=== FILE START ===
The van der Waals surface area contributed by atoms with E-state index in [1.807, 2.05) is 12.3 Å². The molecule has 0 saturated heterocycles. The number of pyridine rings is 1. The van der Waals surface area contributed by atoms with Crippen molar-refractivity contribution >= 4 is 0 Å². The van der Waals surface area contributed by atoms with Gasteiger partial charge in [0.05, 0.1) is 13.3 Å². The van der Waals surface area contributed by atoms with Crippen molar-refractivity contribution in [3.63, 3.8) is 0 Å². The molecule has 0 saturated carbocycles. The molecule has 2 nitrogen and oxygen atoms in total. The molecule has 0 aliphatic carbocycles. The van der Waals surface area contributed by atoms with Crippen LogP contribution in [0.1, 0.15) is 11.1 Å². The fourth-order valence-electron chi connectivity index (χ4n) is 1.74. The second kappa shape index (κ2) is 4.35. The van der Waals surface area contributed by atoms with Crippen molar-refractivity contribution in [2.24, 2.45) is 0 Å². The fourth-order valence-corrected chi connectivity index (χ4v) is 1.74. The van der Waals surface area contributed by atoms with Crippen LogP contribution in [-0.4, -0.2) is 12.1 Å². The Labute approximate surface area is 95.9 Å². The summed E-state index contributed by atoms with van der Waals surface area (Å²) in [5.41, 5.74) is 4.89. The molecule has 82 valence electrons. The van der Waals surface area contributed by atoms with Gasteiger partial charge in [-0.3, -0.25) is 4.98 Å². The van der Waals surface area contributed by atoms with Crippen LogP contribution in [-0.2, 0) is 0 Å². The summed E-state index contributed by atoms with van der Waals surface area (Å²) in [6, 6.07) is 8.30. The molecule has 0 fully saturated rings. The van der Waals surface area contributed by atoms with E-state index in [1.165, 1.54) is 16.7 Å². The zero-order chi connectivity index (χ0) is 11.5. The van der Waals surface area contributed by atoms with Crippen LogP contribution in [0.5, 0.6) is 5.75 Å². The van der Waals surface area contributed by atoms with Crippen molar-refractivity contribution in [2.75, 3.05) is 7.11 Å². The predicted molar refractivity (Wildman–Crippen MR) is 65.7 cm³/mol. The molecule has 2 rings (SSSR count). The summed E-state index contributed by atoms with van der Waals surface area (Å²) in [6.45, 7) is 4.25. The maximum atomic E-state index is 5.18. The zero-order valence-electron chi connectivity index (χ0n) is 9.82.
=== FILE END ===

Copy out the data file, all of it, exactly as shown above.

The van der Waals surface area contributed by atoms with E-state index in [1.807, 2.05) is 12.3 Å². The molecule has 0 saturated heterocycles. The number of pyridine rings is 1. The van der Waals surface area contributed by atoms with Crippen molar-refractivity contribution >= 4 is 0 Å². The van der Waals surface area contributed by atoms with Gasteiger partial charge in [0.05, 0.1) is 13.3 Å². The van der Waals surface area contributed by atoms with Crippen molar-refractivity contribution in [3.63, 3.8) is 0 Å². The molecule has 0 saturated carbocycles. The molecule has 2 nitrogen and oxygen atoms in total. The molecule has 0 aliphatic carbocycles. The van der Waals surface area contributed by atoms with Crippen LogP contribution in [0.1, 0.15) is 11.1 Å². The fourth-order valence-electron chi connectivity index (χ4n) is 1.74. The second kappa shape index (κ2) is 4.35. The van der Waals surface area contributed by atoms with Crippen molar-refractivity contribution in [2.24, 2.45) is 0 Å². The fourth-order valence-corrected chi connectivity index (χ4v) is 1.74. The van der Waals surface area contributed by atoms with Crippen LogP contribution in [-0.4, -0.2) is 12.1 Å². The Labute approximate surface area is 95.9 Å². The summed E-state index contributed by atoms with van der Waals surface area (Å²) in [5.41, 5.74) is 4.89. The molecule has 82 valence electrons. The van der Waals surface area contributed by atoms with Gasteiger partial charge in [-0.3, -0.25) is 4.98 Å². The van der Waals surface area contributed by atoms with Crippen LogP contribution in [-0.2, 0) is 0 Å². The summed E-state index contributed by atoms with van der Waals surface area (Å²) in [6, 6.07) is 8.30. The molecule has 0 fully saturated rings. The van der Waals surface area contributed by atoms with E-state index in [1.165, 1.54) is 16.7 Å². The zero-order chi connectivity index (χ0) is 11.5. The van der Waals surface area contributed by atoms with Crippen LogP contribution in [0.5, 0.6) is 5.75 Å². The van der Waals surface area contributed by atoms with Crippen molar-refractivity contribution in [2.75, 3.05) is 7.11 Å². The predicted molar refractivity (Wildman–Crippen MR) is 65.7 cm³/mol. The molecule has 2 rings (SSSR count). The summed E-state index contributed by atoms with van der Waals surface area (Å²) in [6.45, 7) is 4.25. The maximum atomic E-state index is 5.18. The zero-order valence-electron chi connectivity index (χ0n) is 9.82.